A338615


a(n) is the first prime p such that q*r mod p = q*r mod s = 12*n, where q,r,s are the next three primes after p.


1



101, 37, 1931, 53, 73, 109, 353, 389, 2393, 409, 4051, 683, 8237, 3733, 691, 3331, 5113, 3049, 216173, 1321, 22811, 1789, 165391, 3373, 22501, 15401, 180563, 5309, 381853, 10181, 1253621, 70067, 14011, 304597, 13523, 26759, 134507, 39569, 43133, 28111, 3475261, 45613, 4209011, 19867, 24859
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OFFSET

1,1


COMMENTS

The only common values for q*r mod p and q*r mod s that are not multiples of 12 appear to be 1 for p=2 and 2 for p=3.
If we have prime gaps qp=2, rq=6*n2, sr=2, then q*r == 12*n (mod p) and q*r == 12*n (mod s), so (if p > 12*n) this is a candidate for a(n). Dickson's conjecture implies there are infinitely many such p. Thus a(n) should always exist.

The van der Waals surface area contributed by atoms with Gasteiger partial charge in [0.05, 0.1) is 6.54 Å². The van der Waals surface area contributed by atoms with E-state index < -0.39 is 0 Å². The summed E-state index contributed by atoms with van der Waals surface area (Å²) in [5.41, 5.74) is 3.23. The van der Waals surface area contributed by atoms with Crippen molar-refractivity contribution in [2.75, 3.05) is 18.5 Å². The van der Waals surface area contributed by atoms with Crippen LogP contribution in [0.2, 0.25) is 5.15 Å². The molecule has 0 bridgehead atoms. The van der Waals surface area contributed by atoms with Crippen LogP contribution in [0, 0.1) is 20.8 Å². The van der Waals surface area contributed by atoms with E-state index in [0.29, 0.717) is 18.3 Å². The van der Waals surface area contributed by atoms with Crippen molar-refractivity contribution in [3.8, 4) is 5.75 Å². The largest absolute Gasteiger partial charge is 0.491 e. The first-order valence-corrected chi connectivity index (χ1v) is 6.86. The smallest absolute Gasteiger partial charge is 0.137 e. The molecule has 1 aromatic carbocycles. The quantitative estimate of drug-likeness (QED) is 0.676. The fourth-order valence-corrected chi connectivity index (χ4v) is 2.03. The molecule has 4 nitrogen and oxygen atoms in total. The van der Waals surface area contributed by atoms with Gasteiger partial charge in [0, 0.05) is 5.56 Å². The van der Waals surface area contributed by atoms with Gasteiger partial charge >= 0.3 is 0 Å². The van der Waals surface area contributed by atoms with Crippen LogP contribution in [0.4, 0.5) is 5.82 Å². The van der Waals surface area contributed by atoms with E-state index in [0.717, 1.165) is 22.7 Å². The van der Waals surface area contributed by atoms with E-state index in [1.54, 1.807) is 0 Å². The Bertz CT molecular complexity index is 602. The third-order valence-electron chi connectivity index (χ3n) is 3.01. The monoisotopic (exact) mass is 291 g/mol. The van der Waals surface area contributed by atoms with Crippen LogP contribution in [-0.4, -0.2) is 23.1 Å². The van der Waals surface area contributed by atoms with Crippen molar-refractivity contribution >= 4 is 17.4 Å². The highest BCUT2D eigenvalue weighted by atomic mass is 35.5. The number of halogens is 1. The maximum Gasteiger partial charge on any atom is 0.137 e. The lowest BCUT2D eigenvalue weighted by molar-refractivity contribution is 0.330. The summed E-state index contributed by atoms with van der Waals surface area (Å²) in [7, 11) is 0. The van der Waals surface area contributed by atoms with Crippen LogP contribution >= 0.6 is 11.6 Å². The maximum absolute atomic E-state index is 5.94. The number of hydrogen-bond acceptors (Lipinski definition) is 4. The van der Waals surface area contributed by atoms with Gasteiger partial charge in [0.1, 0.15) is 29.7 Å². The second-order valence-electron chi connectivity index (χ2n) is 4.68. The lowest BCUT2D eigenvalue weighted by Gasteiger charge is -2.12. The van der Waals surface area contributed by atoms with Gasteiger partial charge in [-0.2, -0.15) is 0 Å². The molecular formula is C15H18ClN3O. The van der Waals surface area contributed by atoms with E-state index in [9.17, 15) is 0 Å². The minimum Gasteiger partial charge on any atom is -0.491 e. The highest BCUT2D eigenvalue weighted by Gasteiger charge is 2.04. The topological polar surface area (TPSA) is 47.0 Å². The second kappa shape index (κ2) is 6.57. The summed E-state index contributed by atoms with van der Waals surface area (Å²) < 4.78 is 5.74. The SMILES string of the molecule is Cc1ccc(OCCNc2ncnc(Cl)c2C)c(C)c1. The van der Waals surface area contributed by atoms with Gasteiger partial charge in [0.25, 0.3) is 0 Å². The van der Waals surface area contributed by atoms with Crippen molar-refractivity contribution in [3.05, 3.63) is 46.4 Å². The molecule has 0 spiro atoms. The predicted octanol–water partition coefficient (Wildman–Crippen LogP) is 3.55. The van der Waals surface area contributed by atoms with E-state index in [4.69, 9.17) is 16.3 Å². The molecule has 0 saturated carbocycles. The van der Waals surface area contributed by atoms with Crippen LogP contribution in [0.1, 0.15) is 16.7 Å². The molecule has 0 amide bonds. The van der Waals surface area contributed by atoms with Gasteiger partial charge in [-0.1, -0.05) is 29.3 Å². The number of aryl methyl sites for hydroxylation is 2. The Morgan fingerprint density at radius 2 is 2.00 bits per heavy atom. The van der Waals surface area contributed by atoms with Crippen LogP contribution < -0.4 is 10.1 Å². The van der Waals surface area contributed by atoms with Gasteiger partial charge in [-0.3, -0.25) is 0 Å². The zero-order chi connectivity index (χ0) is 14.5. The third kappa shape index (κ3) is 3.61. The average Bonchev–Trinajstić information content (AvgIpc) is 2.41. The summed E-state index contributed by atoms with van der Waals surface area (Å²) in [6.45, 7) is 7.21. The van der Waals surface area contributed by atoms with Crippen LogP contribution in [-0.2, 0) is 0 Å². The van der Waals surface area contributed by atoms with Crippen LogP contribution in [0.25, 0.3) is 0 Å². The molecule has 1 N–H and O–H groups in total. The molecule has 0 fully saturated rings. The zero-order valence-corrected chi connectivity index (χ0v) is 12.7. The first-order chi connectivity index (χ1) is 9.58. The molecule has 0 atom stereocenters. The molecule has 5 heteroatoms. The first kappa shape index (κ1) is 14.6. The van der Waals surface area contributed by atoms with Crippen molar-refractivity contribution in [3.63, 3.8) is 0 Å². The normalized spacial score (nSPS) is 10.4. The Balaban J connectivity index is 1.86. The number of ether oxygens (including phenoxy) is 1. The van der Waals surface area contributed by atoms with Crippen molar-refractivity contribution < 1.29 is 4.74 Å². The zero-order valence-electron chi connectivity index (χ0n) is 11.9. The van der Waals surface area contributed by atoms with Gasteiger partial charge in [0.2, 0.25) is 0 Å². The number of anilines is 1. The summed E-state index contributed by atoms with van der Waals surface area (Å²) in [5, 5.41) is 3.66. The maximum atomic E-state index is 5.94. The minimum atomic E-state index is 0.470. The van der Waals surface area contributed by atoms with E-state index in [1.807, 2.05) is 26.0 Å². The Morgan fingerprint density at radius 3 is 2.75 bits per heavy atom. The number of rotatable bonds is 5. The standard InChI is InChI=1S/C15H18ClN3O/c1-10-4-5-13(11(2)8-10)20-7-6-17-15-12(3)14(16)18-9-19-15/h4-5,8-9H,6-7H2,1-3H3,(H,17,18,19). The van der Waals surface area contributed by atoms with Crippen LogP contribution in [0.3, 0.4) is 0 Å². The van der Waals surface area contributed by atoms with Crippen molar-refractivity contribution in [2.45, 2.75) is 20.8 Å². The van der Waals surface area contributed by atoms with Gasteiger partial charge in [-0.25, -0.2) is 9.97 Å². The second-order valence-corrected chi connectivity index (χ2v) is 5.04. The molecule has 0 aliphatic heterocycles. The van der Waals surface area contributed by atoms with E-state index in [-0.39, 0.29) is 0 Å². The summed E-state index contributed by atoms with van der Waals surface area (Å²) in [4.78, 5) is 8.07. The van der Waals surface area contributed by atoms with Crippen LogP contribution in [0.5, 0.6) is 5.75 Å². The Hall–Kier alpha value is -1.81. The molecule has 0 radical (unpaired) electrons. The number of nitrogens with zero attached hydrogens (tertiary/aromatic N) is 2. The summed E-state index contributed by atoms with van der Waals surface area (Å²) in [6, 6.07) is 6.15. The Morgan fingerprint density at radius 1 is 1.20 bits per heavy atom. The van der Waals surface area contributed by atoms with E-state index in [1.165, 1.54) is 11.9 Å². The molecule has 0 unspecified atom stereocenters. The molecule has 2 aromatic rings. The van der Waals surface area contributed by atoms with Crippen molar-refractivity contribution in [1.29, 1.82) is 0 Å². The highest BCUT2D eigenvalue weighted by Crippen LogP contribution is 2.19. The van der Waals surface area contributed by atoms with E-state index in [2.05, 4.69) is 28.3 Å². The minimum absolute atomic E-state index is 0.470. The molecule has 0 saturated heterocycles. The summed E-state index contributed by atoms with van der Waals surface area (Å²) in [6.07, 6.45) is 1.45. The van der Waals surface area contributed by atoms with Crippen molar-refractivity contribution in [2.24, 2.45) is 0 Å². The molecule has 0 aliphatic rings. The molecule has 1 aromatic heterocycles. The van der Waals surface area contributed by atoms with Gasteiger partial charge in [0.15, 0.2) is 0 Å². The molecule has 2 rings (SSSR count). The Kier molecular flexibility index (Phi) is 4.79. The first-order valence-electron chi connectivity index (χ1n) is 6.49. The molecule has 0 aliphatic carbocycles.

It appears that in all cases if p = a(n) and q,r,s are the next three primes, qp = sr and n = (qp)*(rp)/12.


LINKS

Robert Israel, Table of n, a(n) for n = 1..106


EXAMPLE

For p=1931 we have q,r,s = 1933, 1949, 1951, and 1933*1949 mod 1931 = 1933*1949 mod 1951 = 36 = 12*3. This is the first time that value appears, so a(3) = 1931.


MAPLE

q:= 2: r:= 3: s:= 5:
for i from 1 to 10^6 do
p:= q; q:= r; r:= s: s:= nextprime(s);
v:= q*r mod p; w:= q*r mod s;
if v = w and v mod 12 = 0 and not assigned(R[v/12]) then
R[v/12]:= p;
fi
od:
for nn from 1 while assigned(R[nn]) do od:
seq(R[i], i=1..nn1);


CROSSREFS

Sequence in context: A267511 A269503 A067748 * A190757 A212603 A278584
Adjacent sequences: A338612 A338613 A338614 * A338616 A338617 A338618


KEYWORD

nonn


AUTHOR

J. M. Bergot and Robert Israel, Nov 03 2020


STATUS

approved